I would like to take this opportunity to wish Huamei International School a happy 25th silver anniversary. It is an honor to be the principal of Huamei-Bond International College and to be associated with the Huamei International School of Guangzhou, in the wonderful city of Guangzhou, China. Twenty five years ago, that is a quarter of a century ago, a few bright minded and motivated young educators embarked on a mission, a mission to start a school. As I have mentioned before, I believe that starting a school is probably one of the most honorable things that anyone can be involved in, in all of human activity.
I have first-hand experience in this area as I too, as a young teacher, had embarked on such a mission. I had co-founded an Ontario school that operated in a small European Mediterranean country. I ran the school for ten years and the positive effects on our students, their families, the teachers and the local community has been everlasting. To this day I still receive communication from some of the hundreds or even thousands of people that I met during the ten years. I am sad that that chapter in my life came to a close, but I am ecstatic that I was a part of it. I learned very quickly that education is not easy, let alone private education. Running a private school means maintaining a fine balance between academic decisions and business decisions. A private school does not come with unlimited resources and the principals must always be cognizant of the constraints, but must ensure that those limitations are not adversely affecting in any way shape or form the learning community by jeopardising the academic program and the needs of the students. The school principal must be true to the school’s mission and the academic expectations and safeguard them passionately. As a private school principal, I try to err on the side of the academic program rather than the business. This means that I try to use the resources effectively and efficiently for the purpose that they were meant for, and that is educating our students.
By running a private school, I quickly learned that a school is a member of the global community and is directly affected by world events. In the ten years running my school, I survived 9/11, world-wide epidemics like SARS, the introduction of new currencies, in my case the introduction of a hard currency such as the Euro that was and is much more expensive than the Canadian dollar, I survived high levels of inflation in a small ever-changing country with a population of merely ten million people total, I survived natural catastrophes, and even the threat of war. When you are trying to convince parents to send their children five thousand miles away from home under these conditions, you can imagine the difficulties and the problems that we faced. But because we had a good program in place we were successful, and the students were growing in numbers year after year. This is what is happening at Huamei, it is growing. I am thrilled because I can continue my dream at Huamei. Here I found similar-minded educators that share the passion of education. I found a school that acts as a bridge between East and West. I found a school where I can trace my students’ origins! For years I have taught students from many parts of the world. I had many students from China. They would describe to me their place of origin and I could only imagine what it would be like. Now, I am actually living there. I am discovering the intricacies of learning a new language that is so different from yours. I am learning ways of teaching English based on learning how the Chinese language is put together. By learning these details, I can quickly see why students make the grammatical mistakes in English that they do. I understand where it is coming from and I can find ways of teaching English to the Chinese student. I am learning that it is different to teach English to a German than it is to a Chinese or any other nationality. As an educator I never stop learning and improving my teaching strategies, my skills, and my knowledge.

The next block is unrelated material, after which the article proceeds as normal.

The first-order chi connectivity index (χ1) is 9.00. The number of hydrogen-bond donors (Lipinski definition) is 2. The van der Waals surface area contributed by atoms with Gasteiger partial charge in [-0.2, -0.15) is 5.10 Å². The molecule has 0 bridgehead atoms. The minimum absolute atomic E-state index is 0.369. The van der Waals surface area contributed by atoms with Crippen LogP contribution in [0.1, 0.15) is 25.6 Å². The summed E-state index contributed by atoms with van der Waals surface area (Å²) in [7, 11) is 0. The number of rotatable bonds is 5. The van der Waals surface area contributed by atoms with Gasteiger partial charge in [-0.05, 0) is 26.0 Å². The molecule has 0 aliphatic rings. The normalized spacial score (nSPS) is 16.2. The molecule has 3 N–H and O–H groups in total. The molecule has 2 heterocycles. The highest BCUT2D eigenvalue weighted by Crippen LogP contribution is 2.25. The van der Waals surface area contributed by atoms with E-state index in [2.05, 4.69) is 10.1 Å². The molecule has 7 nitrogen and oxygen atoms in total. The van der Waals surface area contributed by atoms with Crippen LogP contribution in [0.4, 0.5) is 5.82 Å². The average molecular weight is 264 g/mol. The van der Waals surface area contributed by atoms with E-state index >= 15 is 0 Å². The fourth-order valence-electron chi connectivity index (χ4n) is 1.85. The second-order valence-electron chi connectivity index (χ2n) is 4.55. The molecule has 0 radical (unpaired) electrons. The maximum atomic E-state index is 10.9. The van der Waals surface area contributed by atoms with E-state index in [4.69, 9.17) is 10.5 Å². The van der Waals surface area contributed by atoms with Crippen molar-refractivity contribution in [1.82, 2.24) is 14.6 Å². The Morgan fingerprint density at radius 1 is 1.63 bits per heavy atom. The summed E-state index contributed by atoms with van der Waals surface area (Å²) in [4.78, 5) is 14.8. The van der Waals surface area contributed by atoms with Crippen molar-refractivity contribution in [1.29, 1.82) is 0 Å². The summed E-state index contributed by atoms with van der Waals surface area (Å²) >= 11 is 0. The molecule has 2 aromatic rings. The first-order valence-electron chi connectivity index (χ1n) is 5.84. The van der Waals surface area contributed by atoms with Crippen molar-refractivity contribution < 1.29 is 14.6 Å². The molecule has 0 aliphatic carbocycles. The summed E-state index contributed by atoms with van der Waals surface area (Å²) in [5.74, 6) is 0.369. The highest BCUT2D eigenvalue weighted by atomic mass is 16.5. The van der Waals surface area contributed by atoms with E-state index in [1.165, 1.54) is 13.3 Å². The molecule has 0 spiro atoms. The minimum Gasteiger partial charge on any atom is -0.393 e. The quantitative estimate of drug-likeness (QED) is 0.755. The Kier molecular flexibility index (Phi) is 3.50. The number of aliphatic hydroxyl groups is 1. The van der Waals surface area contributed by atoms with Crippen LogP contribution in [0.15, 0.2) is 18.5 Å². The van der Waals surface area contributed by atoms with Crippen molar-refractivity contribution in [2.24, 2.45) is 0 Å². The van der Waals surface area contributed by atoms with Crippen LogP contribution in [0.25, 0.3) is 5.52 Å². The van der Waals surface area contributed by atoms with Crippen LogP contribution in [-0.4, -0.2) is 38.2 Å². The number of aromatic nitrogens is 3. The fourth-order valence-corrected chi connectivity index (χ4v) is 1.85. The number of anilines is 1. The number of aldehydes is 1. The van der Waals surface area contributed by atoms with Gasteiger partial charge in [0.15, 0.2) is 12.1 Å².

As a principal I still believe that I should teach at least one class per year so that I have that close proximity with the problems that the students, but also the teachers face. It gives me a better insight on the issues at hand, therefore helping me to problem solve. I am happy that at Huamei I have found an open mind and ear that will listen to suggestions for the betterment of the school. Positive input is always embraced and promoted. Running a school with a double program, Canadian and Chinese, is not easy at best, but I found mutual respect, understanding and cooperation by staff and administration on both sides. One learns in business schools that the biggest problem in any organization is communication. At Huamei, communication is an even greater challenge with Chinese, Canadian, American and German programs running concurrently! But Huamei stands the test of time, beating all odds even in this area of concern. I am very fortunate to be part of such a community.
I am delighted that I could take responsibility of HBIC in my current position as principal, after leaving a similar one that I had created. I empathise, and I share in all of Huamei’s concerns for the future, but I also embrace the challenges that Huamei has taken on and I share in their dream to build the best school in Southern China. I understand that Huamei will start new and great plans for the school. I am happy for the Huamei learning community, I am happy for the students, teachers and parents of the future. I look forward to doing my part in developing those plans and sharing in the dreams of my fellow educators, but most importantly in the dreams of my students. I look forward to being invited back to the 50th year golden anniversary as a returning former teacher.
From the bottom of my heart I wish every man, woman, and child associated with Huamei a Happy 25th Anniversary!